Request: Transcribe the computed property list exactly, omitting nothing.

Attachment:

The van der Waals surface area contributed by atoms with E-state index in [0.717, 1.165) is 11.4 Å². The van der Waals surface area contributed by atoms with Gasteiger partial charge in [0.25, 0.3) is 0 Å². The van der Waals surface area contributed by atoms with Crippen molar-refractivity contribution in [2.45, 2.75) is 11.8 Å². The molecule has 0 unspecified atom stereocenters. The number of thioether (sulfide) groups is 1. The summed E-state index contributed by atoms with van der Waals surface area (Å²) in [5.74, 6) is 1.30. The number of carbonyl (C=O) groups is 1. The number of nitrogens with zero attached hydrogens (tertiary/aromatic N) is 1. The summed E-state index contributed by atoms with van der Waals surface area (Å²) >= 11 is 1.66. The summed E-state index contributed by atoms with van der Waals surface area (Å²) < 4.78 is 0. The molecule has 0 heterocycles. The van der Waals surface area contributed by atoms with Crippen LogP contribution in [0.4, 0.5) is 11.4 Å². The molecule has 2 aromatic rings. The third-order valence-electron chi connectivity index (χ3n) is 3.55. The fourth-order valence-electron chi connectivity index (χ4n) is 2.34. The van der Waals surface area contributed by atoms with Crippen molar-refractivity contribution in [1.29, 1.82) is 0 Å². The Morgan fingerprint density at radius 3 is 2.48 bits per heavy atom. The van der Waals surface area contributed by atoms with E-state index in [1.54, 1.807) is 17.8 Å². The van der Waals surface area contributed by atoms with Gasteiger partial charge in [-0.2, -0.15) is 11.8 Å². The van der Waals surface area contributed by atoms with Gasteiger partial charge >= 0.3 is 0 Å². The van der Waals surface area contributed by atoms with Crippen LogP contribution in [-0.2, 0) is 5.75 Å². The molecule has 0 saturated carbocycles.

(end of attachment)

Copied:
The van der Waals surface area contributed by atoms with E-state index in [0.717, 1.165) is 11.4 Å². The van der Waals surface area contributed by atoms with Gasteiger partial charge in [0.25, 0.3) is 0 Å². The van der Waals surface area contributed by atoms with Crippen molar-refractivity contribution in [2.45, 2.75) is 11.8 Å². The molecule has 0 unspecified atom stereocenters. The number of thioether (sulfide) groups is 1. The summed E-state index contributed by atoms with van der Waals surface area (Å²) in [5.74, 6) is 1.30. The number of carbonyl (C=O) groups is 1. The number of nitrogens with zero attached hydrogens (tertiary/aromatic N) is 1. The summed E-state index contributed by atoms with van der Waals surface area (Å²) >= 11 is 1.66. The summed E-state index contributed by atoms with van der Waals surface area (Å²) < 4.78 is 0. The molecule has 0 heterocycles. The van der Waals surface area contributed by atoms with Crippen LogP contribution in [0.4, 0.5) is 11.4 Å². The molecule has 2 aromatic rings. The third-order valence-electron chi connectivity index (χ3n) is 3.55. The fourth-order valence-electron chi connectivity index (χ4n) is 2.34. The van der Waals surface area contributed by atoms with Crippen molar-refractivity contribution in [1.29, 1.82) is 0 Å². The Morgan fingerprint density at radius 3 is 2.48 bits per heavy atom. The van der Waals surface area contributed by atoms with E-state index in [1.54, 1.807) is 17.8 Å². The van der Waals surface area contributed by atoms with Gasteiger partial charge in [-0.2, -0.15) is 11.8 Å². The van der Waals surface area contributed by atoms with Gasteiger partial charge >= 0.3 is 0 Å². The van der Waals surface area contributed by atoms with Crippen LogP contribution in [-0.2, 0) is 5.75 Å². The molecule has 0 saturated carbocycles.